FIG. 6 is a top plan view of an alternative preferred embodiment of clamping means for attaching the arm to the wheelchair;
FIG. 7 is an exploded perspective view of a third preferred embodiment of means for clamping the arm to the wheelchair; and
FIG. 8 is a perspective view of a preferred embodiment of the present invention attached to a wheelchair.
The use of pivotal mounts both for attaching an arm member to a wheelchair, and for attaching a recreational device to the top of the arm member, allows the therapist to work with the patient on a variety of activities that serve: to develop the range of motion in the patient's upper extremities, including the wrist, elbow, and shoulder; to develop strenth and flexibility in the upper extremities; and to develop flexion and extension of muscle groups. Working with a device according to the present invention also helps the patient to develop various perceptual-motor skills, such as head control, tracking skills, and hand-eye coordination. Cognitive skills are also developed, including spatial concepts such as laterality, directionality, and concepts of weight and mass.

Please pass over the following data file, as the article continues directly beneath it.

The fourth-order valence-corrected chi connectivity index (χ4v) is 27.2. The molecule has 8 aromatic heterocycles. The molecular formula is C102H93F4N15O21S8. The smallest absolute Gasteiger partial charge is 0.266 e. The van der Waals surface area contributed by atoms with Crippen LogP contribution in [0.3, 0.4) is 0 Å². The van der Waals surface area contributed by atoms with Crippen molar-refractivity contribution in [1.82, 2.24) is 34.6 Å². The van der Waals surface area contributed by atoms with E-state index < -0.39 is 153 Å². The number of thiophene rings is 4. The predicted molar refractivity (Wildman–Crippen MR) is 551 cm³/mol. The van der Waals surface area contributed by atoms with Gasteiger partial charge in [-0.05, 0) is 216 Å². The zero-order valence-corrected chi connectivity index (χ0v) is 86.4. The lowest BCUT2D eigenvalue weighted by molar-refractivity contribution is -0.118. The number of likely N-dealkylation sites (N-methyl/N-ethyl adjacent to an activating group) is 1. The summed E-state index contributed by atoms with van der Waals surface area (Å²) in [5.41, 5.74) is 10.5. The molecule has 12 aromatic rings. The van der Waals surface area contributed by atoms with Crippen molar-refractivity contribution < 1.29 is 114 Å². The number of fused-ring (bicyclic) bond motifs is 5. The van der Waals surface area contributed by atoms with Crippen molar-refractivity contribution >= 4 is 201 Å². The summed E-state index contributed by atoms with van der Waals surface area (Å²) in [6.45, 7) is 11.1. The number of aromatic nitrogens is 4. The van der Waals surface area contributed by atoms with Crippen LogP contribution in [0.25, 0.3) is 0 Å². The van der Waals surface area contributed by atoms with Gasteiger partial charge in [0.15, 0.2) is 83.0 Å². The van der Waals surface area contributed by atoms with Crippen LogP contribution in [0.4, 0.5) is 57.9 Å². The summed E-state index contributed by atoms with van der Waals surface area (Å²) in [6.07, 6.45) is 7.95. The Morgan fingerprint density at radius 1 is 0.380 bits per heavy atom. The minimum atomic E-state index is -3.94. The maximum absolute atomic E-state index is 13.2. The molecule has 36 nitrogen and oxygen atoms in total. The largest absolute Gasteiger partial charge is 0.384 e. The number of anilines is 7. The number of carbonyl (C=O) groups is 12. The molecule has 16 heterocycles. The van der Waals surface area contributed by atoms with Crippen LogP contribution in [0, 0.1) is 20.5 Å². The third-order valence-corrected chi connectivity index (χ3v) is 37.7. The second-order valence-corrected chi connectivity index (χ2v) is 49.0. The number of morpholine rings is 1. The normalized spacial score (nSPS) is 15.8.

Further, use of the device provides social and psychological therapy as well. The present device allows patients to participate in a variety of specially adapted sports and games, which were previously inacessible. This allows the development of participatory social skills, and further provides the opportunity to use and refine skills developed in physical therapy in a relaxed and congenial environment.
FIG. 1 shows a side plan view of a preferred embodiment of a wheelchair recreation attachment according to the present invention. This embodiment provides an arm 11 that is attached to a wheelchair by mounting clamp 12. Mounting clamp 12 includes a fitting 13 which fits snugly around a horizontal tubular support structure on the wheelchair. Mounting clamp 12 also includes a socket 14 which receives arm 11. Arm 11 can pivot freely around its longitudinal axis A--A in the socket. Further, arm 11 can move freely up and down along axis A--A within the socket. Adjustable shaft collars 15 and 16 are attached to the lower portion of arm 11 to limit the range of up-and-down movement. The upper end of the arm includes attachment means 17 for pivotally mounting a recreation attachment 18. The recreation attachment 18 can move freely around its longitudinal axis but is restrained from moving along its longitudinal axis by attachment means 17.
Arm 11 is equipped with padding 19 at its elbow. The padding 19 serves a twofold purpose. First, it provides a certain amount of protection to the wheelchair user from accidental sudden impact against the elbow. Second, the padding material 19 provides a gripping surface to facilitate easy maneuvering of the arm. The recreation attachment 18 is preferably padded as well.